Dear Chair and Members of the Nassau County Commission:
I, along with Reese Henderson, represent a group of property owners on Amelia Island, including the Amelia Island Sanctuary Property Owners Association (“Affected Property Owners”) who have asked me to review and provide their objections to the most recent proposed Settlement Offer and Agreement (“Proposed Agreement”) between Nassau County and Riverstone Properties, LLC (“Riverstone”). We understand the Proposed Agreement is scheduled for consideration on April 24, 2023.
The Proposed Agreement with Riverstone is premature, deeply flawed and does not represent a good deal for the taxpayers and citizens of Nassau County. It rewards the efforts of a developer to rollover the County and its citizens by awarding development and other rights without following applicable laws. Contrary to the County Attorney’s advice, this will not bring an end to litigation, and will only encourage other developers to take the same approach.
It is our understanding that the intent of the Proposed Agreement is to settle two specific lawsuits:
1. Riverstone Properties, LLC v. Nassau County, Florida, Case No. 22-CA-247 which was filed in the Circuit Court Fourth Judicial Circuit in and for Nassau County relating to judicial claims in a Bert Harris lawsuit (“Bert Harris Lawsuit”).
2. Riverstone Properties, LLC v. Nassau County, Florida, Case No. 21-CA-190 filed in the Circuit Court Fourth Judicial Circuit. This case is in regard to alleged procedural flaws with Ordinance No. 2021-08, adopted June 14, 2021 (“Original Ordinance Lawsuit”) .
As you may recall on May 23, 2022, pursuant to a Notice of Claim under the Bert Harris, Jr. Act, Fla. Stat. Section 70.00, the County Attorney, Denise May brought forward a Settlement Offer and Agreement to the Nassau County Board of County Commissioners (“BCC”) for consideration (“Bert Harris Offer”). Prior to the BCC consideration of the Bert Harris Offer, we presented the attached letter and attachments which detailed the Affected Property Owners objections and legal arguments as to why the Bert Harris Offer must rejected. (“Objection Letter”). The Bert Harris Offer was rejected by the BCC after over 100 Affected Property Owners attended and spoke in opposition to the proposal.
The Proposed Agreement presents the same development proposal for settlement as the Bert Harris Offer. The only significant difference between the Bert Harris Offer and the Proposed Agreement is that Nassau County would also pay $250,000.00 to Riverstone for its attorneys’ fees. Thus, for the reasons stated herein and the reasons stated in the Objection Letter, the Affected Property Owners request rejection of the Proposed Agreement and request that Nassau County remain vigilant in its efforts to defend the Original Ordinance and the Amended Ordinance1.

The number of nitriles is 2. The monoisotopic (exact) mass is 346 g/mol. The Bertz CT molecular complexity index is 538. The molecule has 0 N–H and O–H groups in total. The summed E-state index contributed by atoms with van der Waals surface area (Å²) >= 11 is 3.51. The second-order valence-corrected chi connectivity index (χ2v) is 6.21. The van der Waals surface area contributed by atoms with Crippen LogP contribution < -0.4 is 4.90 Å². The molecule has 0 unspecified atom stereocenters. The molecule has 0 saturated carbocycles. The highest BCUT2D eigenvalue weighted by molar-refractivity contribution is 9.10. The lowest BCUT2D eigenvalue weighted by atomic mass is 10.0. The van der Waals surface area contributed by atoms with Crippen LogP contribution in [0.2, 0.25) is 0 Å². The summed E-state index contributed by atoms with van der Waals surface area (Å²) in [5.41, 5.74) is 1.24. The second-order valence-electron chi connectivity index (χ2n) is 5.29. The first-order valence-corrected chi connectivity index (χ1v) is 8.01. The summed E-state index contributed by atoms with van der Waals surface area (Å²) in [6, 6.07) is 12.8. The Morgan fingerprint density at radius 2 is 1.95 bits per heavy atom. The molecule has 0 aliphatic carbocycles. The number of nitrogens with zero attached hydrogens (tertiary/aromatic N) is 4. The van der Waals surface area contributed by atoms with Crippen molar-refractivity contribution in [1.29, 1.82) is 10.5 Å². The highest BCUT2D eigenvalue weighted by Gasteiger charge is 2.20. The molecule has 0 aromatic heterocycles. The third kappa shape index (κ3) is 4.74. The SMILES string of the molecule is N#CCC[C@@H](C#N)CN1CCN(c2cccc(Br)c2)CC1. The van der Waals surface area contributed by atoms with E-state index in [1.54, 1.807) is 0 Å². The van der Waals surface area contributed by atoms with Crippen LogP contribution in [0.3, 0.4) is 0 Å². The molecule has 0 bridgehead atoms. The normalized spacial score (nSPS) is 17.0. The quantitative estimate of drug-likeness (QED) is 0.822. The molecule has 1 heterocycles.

Currently, there is only one Motion pending before the Court in the matter of the Original Ordinance Lawsuit. Riverstone amended its lawsuit to include a new allegation that there was not a proper determination by the Planning and Zoning Board (“PZ Board”) serving as the required local planning agency in providing a recommendation to the BCC on land use regulations. Although Riverstone has made a variety of arguments as to the flaws of the Original Ordinance, the Court has not yet ruled on this procedural question.
Riverstone is essentially claiming that because the PZ Board’s motion to recommend the ordinance failed on a tied vote, the BCC procedurally could not take up the ordinance. However, the required procedure in the Nassau County Land Development Code and Florida Statutes was followed, which requires consideration and action by the local planning agency. That occurred. Thus, the BCC as the ultimate determiner of consistency with the Nassau County Comprehensive Plan, properly voted to approve the Original Ordinance on June 14, 2021. There is no direct case law which undermines the BCC action on the Original Ordinance nor has the Court considered the arguments Riverstone or Nassau County. And, as noted in the Objection Letter, Riverstone was in attendance at the June 14, 2021 hearing on the Original Ordinance and failed to raise any of these procedural arguments. Thus, Riverstone has waived its right to raise such issues at this juncture. Thus, settlement at this juncture is premature2.
Attorney Fee Request:
As stated above, the only matter with a pending motion is the Original Ordinance Lawsuit. In that litigation, there is no claim, nor can there be a claim for attorney’s fees. Thus, the attempt by Riverstone to attain legal fees at this stage of the litigation likewise both premature and unnecessary. Riverstone instead would have to litigate and prevail on its Bert Harris Act lawsuit, which is highly speculative particularly at this stage of the lawsuit where there have been no substantive hearings and minimal discovery. Certainly nothing has occurred to warrant a quarter million dollars in attorney’s fees.
1 The Original Ordinance was amended by the “Amended Ordinance” 2021-20, adopted on September 27, 2021. The Amended Ordinance increased the allowable height provisions from 35 feet to 45 feet.
2 Even if the Court determines that there was a procedural foot fault, there are many remedies short of invalidating the Ordinance. Further, the Pending Ordinance Doctrine would appear to apply as well given how long the Original Ordinance was under consideration, i.e. from February 2, 2021 to June 14, 2021.